It’s worth pointing out that the U.S. hasn’t ever really been at the center of the Bitcoin world. It’s unclear who invented Bitcoin and where that person—or people—came from. It will surely move forward with or without American investment. None of the top three exchanges are based in the United States: along with BTC China and Mt. Gox, there is Bitstamp, which is located in Slovenia.
What’s more, many observers believe Bitcoin will prove to be most beneficial in the developing world, where it can provide a kind of currency immune to government manipulation and can bring billions of people without access to traditional financial services—the so-called unbanked—into the global economy. The proponents of digital currencies include Ernie Allen, the president and C.E.O. of the International Centre for Missing and Exploited Children, who said in his testimony, “We believe that the digital economy can achieve social good, particularly in bringing about real financial inclusion for the 2.5 billion adults on the planet today without access to banks, credit cards, or the mainstream financial system.”
Allen has another reason for wanting to see the U.S. take the lead in digital currency: he is worried about how digital currencies are used on the “dark web”—that is, the growing network of illicit Web sites, accessible only with software that masks user identities, used for commercial child pornography, sex trafficking, and other criminal enterprises. He indicated that a “draconian” federal response would make digital money the preserve of criminals, and will drive activity “outside the United States to countries where there is little or no regulation.”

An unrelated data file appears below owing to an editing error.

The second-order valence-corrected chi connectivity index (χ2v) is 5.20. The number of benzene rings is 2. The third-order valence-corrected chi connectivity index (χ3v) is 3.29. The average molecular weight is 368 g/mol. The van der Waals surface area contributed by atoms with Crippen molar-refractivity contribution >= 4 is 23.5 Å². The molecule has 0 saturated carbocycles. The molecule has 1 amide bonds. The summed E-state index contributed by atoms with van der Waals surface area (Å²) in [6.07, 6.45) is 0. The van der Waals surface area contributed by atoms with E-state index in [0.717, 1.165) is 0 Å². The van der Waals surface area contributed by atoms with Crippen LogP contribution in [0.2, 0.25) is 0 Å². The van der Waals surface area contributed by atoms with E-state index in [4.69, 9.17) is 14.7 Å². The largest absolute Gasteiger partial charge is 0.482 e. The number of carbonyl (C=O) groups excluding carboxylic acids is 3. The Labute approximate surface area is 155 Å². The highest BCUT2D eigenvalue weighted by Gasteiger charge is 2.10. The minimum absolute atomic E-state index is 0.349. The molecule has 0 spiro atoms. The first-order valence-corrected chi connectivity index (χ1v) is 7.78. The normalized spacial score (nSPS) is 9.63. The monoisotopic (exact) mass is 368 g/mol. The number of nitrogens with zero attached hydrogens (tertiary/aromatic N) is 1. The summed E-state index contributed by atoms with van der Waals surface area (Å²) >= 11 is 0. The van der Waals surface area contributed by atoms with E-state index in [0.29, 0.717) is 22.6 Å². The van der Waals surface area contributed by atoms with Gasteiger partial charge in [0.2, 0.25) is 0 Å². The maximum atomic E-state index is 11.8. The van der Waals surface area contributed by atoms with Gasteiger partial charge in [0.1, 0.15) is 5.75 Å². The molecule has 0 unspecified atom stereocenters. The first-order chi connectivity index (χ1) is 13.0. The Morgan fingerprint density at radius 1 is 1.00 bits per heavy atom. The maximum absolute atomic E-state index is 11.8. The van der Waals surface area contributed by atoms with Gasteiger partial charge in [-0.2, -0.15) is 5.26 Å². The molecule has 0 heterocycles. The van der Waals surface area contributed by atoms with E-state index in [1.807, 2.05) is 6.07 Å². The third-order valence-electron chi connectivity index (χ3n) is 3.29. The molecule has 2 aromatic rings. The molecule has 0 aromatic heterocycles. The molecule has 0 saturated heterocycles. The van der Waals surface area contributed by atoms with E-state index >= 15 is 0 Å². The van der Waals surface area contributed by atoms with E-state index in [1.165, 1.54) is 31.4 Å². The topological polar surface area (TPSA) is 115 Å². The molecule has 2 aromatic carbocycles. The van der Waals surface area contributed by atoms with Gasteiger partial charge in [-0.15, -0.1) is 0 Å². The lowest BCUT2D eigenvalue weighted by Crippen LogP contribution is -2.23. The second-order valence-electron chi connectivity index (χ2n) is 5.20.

There may, however, be good cause for regulation. There have been several high-profile thefts of bitcoins recently, including a hacker attack last week on a Czech exchange called Bitcash.cz that emptied four thousand digital wallets belonging to customers. Also this month, an eighteen-year-old man in Australia who was running a Bitcoin “bank” announced that more than four thousand bitcoins had been stolen from his Web site, most of them belonging to users. In any industry, one of the strongest arguments in favor of regulation is the need for consumer protection—something bitcoin currently lacks.
Monday’s hearing also included representatives of the U.S. Justice Department, the Secret Service, and the Treasury Department’s Financial Crimes Enforcement Network. They see cryptocurrencies as less of a miraculous technology than a twenty-first-century headache for law enforcement. Still, the application of existing laws to digital currencies may be enough to assuage their concerns. “Exploitation by malicious actors is a problem faced by all types of financial services, and is not unique to virtual currency systems,” Mythili Raman, the acting assistant attorney general of the Justice Department’s criminal division, said in her testimony. “A convertible virtual currency with appropriate anti-money-laundering and know-your-customer controls, as required by U.S. law, can safeguard its system from exploitation by criminals and terrorists in the same way any other money-services business could.”